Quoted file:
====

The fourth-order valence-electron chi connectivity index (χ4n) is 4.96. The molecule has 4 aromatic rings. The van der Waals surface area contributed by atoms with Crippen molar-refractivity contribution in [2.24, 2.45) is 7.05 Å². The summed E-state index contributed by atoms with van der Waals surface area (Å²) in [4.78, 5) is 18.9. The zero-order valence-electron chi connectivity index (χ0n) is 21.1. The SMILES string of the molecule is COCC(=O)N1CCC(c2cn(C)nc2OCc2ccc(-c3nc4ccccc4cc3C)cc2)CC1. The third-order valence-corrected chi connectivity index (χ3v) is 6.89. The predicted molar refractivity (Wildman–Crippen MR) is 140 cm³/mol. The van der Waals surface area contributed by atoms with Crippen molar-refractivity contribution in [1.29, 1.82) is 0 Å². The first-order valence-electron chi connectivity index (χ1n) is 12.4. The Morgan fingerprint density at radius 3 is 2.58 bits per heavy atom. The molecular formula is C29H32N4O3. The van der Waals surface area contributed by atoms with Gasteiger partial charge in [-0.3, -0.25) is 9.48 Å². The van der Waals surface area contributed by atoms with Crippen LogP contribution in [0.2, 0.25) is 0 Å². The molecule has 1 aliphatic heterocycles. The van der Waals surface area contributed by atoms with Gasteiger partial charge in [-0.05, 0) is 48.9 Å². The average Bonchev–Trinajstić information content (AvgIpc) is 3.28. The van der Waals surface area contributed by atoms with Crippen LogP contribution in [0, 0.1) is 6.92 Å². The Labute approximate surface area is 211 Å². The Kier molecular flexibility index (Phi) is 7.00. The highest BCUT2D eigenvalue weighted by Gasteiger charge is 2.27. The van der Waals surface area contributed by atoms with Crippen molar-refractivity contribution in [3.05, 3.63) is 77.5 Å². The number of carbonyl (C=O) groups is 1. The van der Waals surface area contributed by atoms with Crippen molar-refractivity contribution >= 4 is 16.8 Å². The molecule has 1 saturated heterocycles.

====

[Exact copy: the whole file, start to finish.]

The fourth-order valence-electron chi connectivity index (χ4n) is 4.96. The molecule has 4 aromatic rings. The van der Waals surface area contributed by atoms with Crippen molar-refractivity contribution in [2.24, 2.45) is 7.05 Å². The summed E-state index contributed by atoms with van der Waals surface area (Å²) in [4.78, 5) is 18.9. The zero-order valence-electron chi connectivity index (χ0n) is 21.1. The SMILES string of the molecule is COCC(=O)N1CCC(c2cn(C)nc2OCc2ccc(-c3nc4ccccc4cc3C)cc2)CC1. The third-order valence-corrected chi connectivity index (χ3v) is 6.89. The predicted molar refractivity (Wildman–Crippen MR) is 140 cm³/mol. The van der Waals surface area contributed by atoms with Crippen molar-refractivity contribution in [1.29, 1.82) is 0 Å². The first-order valence-electron chi connectivity index (χ1n) is 12.4. The Morgan fingerprint density at radius 3 is 2.58 bits per heavy atom. The molecular formula is C29H32N4O3. The van der Waals surface area contributed by atoms with Gasteiger partial charge in [-0.3, -0.25) is 9.48 Å². The van der Waals surface area contributed by atoms with Crippen LogP contribution in [0.2, 0.25) is 0 Å². The molecule has 1 aliphatic heterocycles. The van der Waals surface area contributed by atoms with Gasteiger partial charge in [-0.05, 0) is 48.9 Å². The average Bonchev–Trinajstić information content (AvgIpc) is 3.28. The van der Waals surface area contributed by atoms with Crippen LogP contribution in [0, 0.1) is 6.92 Å². The Labute approximate surface area is 211 Å². The Kier molecular flexibility index (Phi) is 7.00. The highest BCUT2D eigenvalue weighted by Gasteiger charge is 2.27. The van der Waals surface area contributed by atoms with Crippen molar-refractivity contribution in [3.05, 3.63) is 77.5 Å². The number of carbonyl (C=O) groups is 1. The van der Waals surface area contributed by atoms with Crippen molar-refractivity contribution >= 4 is 16.8 Å². The molecule has 1 saturated heterocycles.